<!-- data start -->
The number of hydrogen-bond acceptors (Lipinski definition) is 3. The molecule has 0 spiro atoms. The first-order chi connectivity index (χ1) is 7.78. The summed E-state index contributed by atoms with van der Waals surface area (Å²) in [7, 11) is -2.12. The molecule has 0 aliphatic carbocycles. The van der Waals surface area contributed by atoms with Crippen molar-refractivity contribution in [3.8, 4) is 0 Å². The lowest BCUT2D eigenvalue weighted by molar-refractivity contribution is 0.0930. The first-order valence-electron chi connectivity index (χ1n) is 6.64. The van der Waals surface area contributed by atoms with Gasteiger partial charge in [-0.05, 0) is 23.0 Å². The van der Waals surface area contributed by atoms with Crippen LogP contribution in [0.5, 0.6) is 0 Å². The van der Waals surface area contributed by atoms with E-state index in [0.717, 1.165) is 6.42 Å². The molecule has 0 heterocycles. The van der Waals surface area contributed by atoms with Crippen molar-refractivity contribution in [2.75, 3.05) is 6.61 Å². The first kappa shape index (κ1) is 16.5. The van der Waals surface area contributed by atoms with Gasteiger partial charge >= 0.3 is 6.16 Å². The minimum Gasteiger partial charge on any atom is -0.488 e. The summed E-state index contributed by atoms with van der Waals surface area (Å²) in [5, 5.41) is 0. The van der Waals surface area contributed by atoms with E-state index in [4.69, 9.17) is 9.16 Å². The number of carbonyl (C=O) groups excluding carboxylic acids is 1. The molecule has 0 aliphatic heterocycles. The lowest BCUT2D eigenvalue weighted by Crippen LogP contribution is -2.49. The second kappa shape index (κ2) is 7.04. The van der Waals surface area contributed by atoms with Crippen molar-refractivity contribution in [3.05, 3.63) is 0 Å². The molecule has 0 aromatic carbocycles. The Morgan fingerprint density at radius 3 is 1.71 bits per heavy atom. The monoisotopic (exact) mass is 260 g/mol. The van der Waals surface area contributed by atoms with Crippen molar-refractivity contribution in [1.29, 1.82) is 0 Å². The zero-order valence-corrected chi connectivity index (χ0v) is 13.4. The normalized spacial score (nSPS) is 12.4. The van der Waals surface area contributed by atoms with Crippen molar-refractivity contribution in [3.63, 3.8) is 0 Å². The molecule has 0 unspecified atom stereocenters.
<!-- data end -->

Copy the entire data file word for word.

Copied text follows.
The number of hydrogen-bond acceptors (Lipinski definition) is 3. The molecule has 0 spiro atoms. The first-order chi connectivity index (χ1) is 7.78. The summed E-state index contributed by atoms with van der Waals surface area (Å²) in [7, 11) is -2.12. The molecule has 0 aliphatic carbocycles. The van der Waals surface area contributed by atoms with Crippen molar-refractivity contribution in [3.8, 4) is 0 Å². The lowest BCUT2D eigenvalue weighted by molar-refractivity contribution is 0.0930. The first-order valence-electron chi connectivity index (χ1n) is 6.64. The van der Waals surface area contributed by atoms with Gasteiger partial charge in [-0.05, 0) is 23.0 Å². The van der Waals surface area contributed by atoms with Crippen LogP contribution in [0.5, 0.6) is 0 Å². The van der Waals surface area contributed by atoms with E-state index in [0.717, 1.165) is 6.42 Å². The molecule has 0 heterocycles. The van der Waals surface area contributed by atoms with Crippen molar-refractivity contribution in [2.75, 3.05) is 6.61 Å². The first kappa shape index (κ1) is 16.5. The van der Waals surface area contributed by atoms with Gasteiger partial charge >= 0.3 is 6.16 Å². The minimum Gasteiger partial charge on any atom is -0.488 e. The summed E-state index contributed by atoms with van der Waals surface area (Å²) in [5, 5.41) is 0. The van der Waals surface area contributed by atoms with E-state index in [4.69, 9.17) is 9.16 Å². The number of carbonyl (C=O) groups excluding carboxylic acids is 1. The molecule has 0 aliphatic heterocycles. The lowest BCUT2D eigenvalue weighted by Crippen LogP contribution is -2.49. The second kappa shape index (κ2) is 7.04. The van der Waals surface area contributed by atoms with Crippen molar-refractivity contribution in [3.05, 3.63) is 0 Å². The molecule has 0 aromatic carbocycles. The Morgan fingerprint density at radius 3 is 1.71 bits per heavy atom. The monoisotopic (exact) mass is 260 g/mol. The van der Waals surface area contributed by atoms with Crippen molar-refractivity contribution in [1.29, 1.82) is 0 Å². The zero-order valence-corrected chi connectivity index (χ0v) is 13.4. The normalized spacial score (nSPS) is 12.4. The van der Waals surface area contributed by atoms with Crippen molar-refractivity contribution in [3.63, 3.8) is 0 Å². The molecule has 0 unspecified atom stereocenters.